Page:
Indian Thought and Western Theism
The Vedanta of Ramanuja
Routledge – 2015 – 208 pages
Series: Routledge Hindu Studies Series
Vedanta is one of the most important of intellectual and soteriological traditions in Hinduism, and Ramanuja is one of its major exponents. This book is a study of the Vedanta of Ramanuja, in particular his concept of Brahman and of Brahman’s relationship with the world, and a critique of modern Western and Indian interpretation of Ramanuja’s work.
Modern Western and Indian studies of Ramanuja have drawn parallels with Western theistic accounts, where it has become common to distinguish between ‘classical’ theism, being the doctrine of God and creation that prevailed until the 20th century, and ‘non-classical’ theism, being a range of more recent positions that have developed as alternatives. It is common to find it asserted that Ramanuja’s teaching has little in common with the classical theism and that instead it is like non-classical forms of Western theism. As a result, Ramanuja’s thought is often described using the terms closely associated with non-classical Western theism. The author puts forward that, on the contrary, fundamental points of convergence with classical Western theism and fundamental divergences from non-classical forms can be identified, thus reversing the tendency of earlier interpretation. It examines in detail the general comparisons that have been made and the various terms used. Thereby, it addresses the neglect of classical Western theism and of its relationship to Indian thought by Western and Indian scholars and furthers the proper appreciation of Ramanuja as a great Vedantic teacher.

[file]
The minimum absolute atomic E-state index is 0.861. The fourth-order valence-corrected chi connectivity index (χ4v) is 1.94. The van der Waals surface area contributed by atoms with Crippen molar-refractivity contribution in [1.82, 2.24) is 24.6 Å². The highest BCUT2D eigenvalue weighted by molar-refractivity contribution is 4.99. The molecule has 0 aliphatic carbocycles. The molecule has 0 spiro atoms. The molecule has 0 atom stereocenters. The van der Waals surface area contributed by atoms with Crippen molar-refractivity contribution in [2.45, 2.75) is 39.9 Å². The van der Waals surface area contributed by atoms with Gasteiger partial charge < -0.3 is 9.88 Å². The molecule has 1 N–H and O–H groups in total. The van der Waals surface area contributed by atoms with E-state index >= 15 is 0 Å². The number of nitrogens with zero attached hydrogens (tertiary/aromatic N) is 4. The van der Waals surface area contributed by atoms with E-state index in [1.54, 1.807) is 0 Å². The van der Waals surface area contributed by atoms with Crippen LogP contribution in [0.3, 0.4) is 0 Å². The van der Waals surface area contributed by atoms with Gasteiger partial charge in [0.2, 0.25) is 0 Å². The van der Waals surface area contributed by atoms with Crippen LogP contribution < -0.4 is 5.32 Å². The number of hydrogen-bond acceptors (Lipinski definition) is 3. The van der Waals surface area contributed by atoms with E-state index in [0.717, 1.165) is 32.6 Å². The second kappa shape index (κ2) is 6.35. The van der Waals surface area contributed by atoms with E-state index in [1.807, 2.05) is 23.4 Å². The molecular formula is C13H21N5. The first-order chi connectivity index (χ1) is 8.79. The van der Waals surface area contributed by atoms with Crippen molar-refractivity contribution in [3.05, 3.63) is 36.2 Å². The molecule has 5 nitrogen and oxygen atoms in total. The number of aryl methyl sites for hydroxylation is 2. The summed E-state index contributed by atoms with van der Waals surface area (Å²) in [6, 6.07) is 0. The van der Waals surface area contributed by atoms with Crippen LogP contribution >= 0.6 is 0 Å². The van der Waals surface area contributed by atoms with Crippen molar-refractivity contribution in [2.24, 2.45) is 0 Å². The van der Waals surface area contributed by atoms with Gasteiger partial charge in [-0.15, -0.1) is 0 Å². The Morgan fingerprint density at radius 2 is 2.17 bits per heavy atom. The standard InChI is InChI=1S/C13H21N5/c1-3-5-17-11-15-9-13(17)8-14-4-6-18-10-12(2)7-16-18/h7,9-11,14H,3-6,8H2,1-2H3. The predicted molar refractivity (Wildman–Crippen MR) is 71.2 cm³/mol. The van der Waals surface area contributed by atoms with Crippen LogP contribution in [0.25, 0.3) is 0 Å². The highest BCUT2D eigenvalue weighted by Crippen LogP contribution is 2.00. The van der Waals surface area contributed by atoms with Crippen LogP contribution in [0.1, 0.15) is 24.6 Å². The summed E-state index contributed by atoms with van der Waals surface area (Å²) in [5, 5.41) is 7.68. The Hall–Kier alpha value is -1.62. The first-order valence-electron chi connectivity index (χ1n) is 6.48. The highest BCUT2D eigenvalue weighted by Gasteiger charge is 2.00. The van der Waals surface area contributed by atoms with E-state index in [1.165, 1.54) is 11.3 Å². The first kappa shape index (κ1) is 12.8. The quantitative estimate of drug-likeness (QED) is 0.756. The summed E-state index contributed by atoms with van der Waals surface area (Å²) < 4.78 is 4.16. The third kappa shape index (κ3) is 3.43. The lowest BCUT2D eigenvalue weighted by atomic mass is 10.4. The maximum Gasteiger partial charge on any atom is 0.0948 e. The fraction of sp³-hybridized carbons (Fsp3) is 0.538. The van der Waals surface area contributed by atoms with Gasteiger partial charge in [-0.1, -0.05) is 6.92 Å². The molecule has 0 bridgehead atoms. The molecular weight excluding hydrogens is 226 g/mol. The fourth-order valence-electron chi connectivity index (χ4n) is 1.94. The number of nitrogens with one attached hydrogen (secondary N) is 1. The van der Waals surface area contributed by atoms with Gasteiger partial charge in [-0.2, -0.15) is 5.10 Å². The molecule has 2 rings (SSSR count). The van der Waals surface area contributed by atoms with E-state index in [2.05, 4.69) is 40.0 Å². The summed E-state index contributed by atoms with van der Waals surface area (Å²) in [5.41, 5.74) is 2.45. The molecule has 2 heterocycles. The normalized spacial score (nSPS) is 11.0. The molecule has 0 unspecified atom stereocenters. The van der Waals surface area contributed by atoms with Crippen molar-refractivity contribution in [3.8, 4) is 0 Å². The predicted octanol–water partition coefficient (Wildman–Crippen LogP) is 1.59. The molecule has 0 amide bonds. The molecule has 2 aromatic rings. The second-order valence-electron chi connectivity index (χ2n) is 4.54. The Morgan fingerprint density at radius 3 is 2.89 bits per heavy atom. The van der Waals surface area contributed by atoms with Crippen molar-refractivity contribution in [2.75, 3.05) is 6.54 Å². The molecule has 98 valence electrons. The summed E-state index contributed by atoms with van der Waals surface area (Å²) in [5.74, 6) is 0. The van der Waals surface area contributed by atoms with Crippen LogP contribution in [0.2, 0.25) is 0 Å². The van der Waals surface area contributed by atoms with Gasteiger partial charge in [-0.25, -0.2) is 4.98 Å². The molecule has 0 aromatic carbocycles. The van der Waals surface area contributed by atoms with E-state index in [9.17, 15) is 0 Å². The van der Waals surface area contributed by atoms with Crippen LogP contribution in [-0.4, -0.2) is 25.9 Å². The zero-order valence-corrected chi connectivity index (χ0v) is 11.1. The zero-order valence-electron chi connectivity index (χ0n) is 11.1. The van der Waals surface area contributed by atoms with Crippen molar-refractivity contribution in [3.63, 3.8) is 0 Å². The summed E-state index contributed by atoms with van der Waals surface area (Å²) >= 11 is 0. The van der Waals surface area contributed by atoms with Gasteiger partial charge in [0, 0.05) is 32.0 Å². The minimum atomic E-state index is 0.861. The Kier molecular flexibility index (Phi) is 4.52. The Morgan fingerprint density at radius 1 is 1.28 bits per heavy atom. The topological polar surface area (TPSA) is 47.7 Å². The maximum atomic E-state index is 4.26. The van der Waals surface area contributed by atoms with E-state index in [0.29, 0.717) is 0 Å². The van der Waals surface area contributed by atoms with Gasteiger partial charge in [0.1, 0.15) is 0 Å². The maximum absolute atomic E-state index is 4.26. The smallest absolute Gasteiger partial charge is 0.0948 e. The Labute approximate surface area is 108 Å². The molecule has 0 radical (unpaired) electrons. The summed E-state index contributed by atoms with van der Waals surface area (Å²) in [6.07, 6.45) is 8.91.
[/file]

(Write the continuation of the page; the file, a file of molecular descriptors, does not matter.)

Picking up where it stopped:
Arguing that there is indeed an affinity between the Western scholastic tradition and that of classical Indian thought, and suggesting a reversal of the tendencies of earlier interpretations, this book will be of interest to students and scholars of Asian Religion, Hinduism, and Indian Philosophy.
Introduction. 1. Vedānta and Thomism 2. Methodology 3. The Ultimate Reality 4. The World 5. Rāmānuja and Modern Western Theism. Conclusion
Martin Ganeri is Lecturer in Theology at Heythrop College, University of London and Prior of Blackfriars, Cambridge, UK.